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PLoS One. 2014 Mar 18;9(3):e92358. doi: 10.1371/journal.pone.0092358. eCollection 2014.

Cinnamon extract improves insulin sensitivity in the brain and lowers liver fat in mouse models of obesity.

Author information

1
Department of Internal Medicine, Division of Endocrinology, Diabetology, Vascular Disease, Nephrology and Clinical Chemistry, Member of the German Center for Diabetes Research (DZD), University of Tuebingen, Germany; German Center for Diabetes Research (DZD), Tuebingen, Germany; Institute for Diabetes Research and Metabolic Diseases of the Helmholtz Center Munich at the University of Tuebingen (IDM), Tuebingen, Germany.
2
Department of Internal Medicine, Division of Endocrinology, Diabetology, Vascular Disease, Nephrology and Clinical Chemistry, Member of the German Center for Diabetes Research (DZD), University of Tuebingen, Germany.
3
German Center for Diabetes Research (DZD), Tuebingen, Germany; Department of Experimental Diabetology, German Institute of Human Nutrition, Potsdam-Rehbruecke, Germany.
4
Department of Nutritional Sciences, SD Model Systems of Molecular Nutrition, Friedrich-Schiller-University Jena, Jena, Germany.
5
German Center for Diabetes Research (DZD), Tuebingen, Germany; Institute for Diabetes Research and Metabolic Diseases of the Helmholtz Center Munich at the University of Tuebingen (IDM), Tuebingen, Germany; Section on Experimental Radiology, Department of Diagnostic and Interventional Radiology, University of Tuebingen, Germany.
6
Section on Experimental Radiology, Department of Diagnostic and Interventional Radiology, University of Tuebingen, Germany.
7
German Center for Diabetes Research (DZD), Tuebingen, Germany; Institute for Diabetes Research and Metabolic Diseases of the Helmholtz Center Munich at the University of Tuebingen (IDM), Tuebingen, Germany.

Abstract

OBJECTIVES:

Treatment of diabetic subjects with cinnamon demonstrated an improvement in blood glucose concentrations and insulin sensitivity but the underlying mechanisms remained unclear. This work intends to elucidate the impact of cinnamon effects on the brain by using isolated astrocytes, and an obese and diabetic mouse model.

METHODS:

Cinnamon components (eugenol, cinnamaldehyde) were added to astrocytes and liver cells to measure insulin signaling and glycogen synthesis. Ob/ob mice were supplemented with extract from cinnamomum zeylanicum for 6 weeks and cortical brain activity, locomotion and energy expenditure were evaluated. Insulin action was determined in brain and liver tissues.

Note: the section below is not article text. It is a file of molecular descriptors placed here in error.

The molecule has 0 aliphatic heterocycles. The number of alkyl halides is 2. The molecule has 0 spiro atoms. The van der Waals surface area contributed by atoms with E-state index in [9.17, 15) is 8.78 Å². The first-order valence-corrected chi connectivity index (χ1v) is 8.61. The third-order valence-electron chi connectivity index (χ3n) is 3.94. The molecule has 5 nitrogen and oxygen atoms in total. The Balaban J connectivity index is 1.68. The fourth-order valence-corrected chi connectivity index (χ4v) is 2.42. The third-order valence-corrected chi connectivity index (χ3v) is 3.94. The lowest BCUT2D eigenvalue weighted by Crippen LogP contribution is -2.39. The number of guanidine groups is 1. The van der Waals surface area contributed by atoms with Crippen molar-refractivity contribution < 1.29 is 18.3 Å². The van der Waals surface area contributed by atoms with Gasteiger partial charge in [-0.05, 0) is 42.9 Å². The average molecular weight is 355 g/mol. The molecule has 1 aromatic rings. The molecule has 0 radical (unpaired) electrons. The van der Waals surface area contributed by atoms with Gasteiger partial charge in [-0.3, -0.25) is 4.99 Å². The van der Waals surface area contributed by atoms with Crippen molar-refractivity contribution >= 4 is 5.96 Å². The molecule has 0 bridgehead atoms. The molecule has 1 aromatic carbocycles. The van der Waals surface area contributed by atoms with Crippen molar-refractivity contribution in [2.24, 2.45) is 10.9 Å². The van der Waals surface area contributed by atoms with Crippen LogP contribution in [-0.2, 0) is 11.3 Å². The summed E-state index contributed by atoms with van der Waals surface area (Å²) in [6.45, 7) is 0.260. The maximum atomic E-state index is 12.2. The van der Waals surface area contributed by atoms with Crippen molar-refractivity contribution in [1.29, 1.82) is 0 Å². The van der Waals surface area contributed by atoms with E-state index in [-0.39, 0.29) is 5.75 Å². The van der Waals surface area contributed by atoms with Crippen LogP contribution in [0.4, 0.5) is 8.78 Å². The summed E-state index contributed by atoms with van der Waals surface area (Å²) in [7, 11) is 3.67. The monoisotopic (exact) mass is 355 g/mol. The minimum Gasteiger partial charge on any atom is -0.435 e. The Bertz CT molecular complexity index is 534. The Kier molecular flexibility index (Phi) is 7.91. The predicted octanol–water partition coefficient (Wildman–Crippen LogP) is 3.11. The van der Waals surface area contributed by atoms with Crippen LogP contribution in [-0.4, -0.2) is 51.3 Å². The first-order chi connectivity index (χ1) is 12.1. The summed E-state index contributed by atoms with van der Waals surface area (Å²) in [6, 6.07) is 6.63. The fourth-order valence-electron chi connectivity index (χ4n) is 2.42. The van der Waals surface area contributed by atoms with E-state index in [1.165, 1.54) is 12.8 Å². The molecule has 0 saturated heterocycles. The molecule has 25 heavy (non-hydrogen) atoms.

RESULTS:

Treatment of primary astrocytes with eugenol promoted glycogen synthesis, whereas the effect of cinnamaldehyde was attenuated. In terms of brain function in vivo, cinnamon extract improved insulin sensitivity and brain activity in ob/ob mice, and the insulin-stimulated locomotor activity was improved. In addition, fasting blood glucose levels and glucose tolerance were greatly improved in ob/ob mice due to cinnamon extracts, while insulin secretion was unaltered. This corresponded with lower triglyceride and increased liver glycogen content and improved insulin action in liver tissues. In vitro, Fao cells exposed to cinnamon exhibited no change in insulin action.

CONCLUSIONS:

Together, cinnamon extract improved insulin action in the brain as well as brain activity and locomotion. This specific effect may represent an important central feature of cinnamon in improving insulin action in the brain, and mediates metabolic alterations in the periphery to decrease liver fat and improve glucose homeostasis.

PMID:
24643026
PMCID:
PMC3958529
DOI:
10.1371/journal.pone.0092358
[Indexed for MEDLINE]
Free PMC Article
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